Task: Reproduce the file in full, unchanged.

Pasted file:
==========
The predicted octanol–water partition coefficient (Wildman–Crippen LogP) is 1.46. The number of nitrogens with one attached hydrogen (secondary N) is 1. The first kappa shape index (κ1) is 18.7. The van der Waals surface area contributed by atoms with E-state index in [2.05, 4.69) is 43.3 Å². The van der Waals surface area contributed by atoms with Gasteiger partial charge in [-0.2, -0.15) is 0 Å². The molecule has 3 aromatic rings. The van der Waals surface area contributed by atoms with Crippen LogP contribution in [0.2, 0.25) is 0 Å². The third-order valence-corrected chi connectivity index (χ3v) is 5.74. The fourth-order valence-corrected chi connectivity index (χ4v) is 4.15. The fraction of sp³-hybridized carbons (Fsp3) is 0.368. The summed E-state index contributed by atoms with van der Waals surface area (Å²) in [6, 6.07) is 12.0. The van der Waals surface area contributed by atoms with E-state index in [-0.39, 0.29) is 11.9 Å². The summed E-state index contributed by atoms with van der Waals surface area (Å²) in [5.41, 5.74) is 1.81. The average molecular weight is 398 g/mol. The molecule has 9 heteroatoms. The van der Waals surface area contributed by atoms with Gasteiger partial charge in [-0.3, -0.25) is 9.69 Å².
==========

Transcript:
The predicted octanol–water partition coefficient (Wildman–Crippen LogP) is 1.46. The number of nitrogens with one attached hydrogen (secondary N) is 1. The first kappa shape index (κ1) is 18.7. The van der Waals surface area contributed by atoms with E-state index in [2.05, 4.69) is 43.3 Å². The van der Waals surface area contributed by atoms with Gasteiger partial charge in [-0.2, -0.15) is 0 Å². The molecule has 3 aromatic rings. The van der Waals surface area contributed by atoms with Crippen LogP contribution in [0.2, 0.25) is 0 Å². The third-order valence-corrected chi connectivity index (χ3v) is 5.74. The fourth-order valence-corrected chi connectivity index (χ4v) is 4.15. The fraction of sp³-hybridized carbons (Fsp3) is 0.368. The summed E-state index contributed by atoms with van der Waals surface area (Å²) in [6, 6.07) is 12.0. The van der Waals surface area contributed by atoms with E-state index in [-0.39, 0.29) is 11.9 Å². The summed E-state index contributed by atoms with van der Waals surface area (Å²) in [5.41, 5.74) is 1.81. The average molecular weight is 398 g/mol. The molecule has 9 heteroatoms. The van der Waals surface area contributed by atoms with Gasteiger partial charge in [-0.3, -0.25) is 9.69 Å².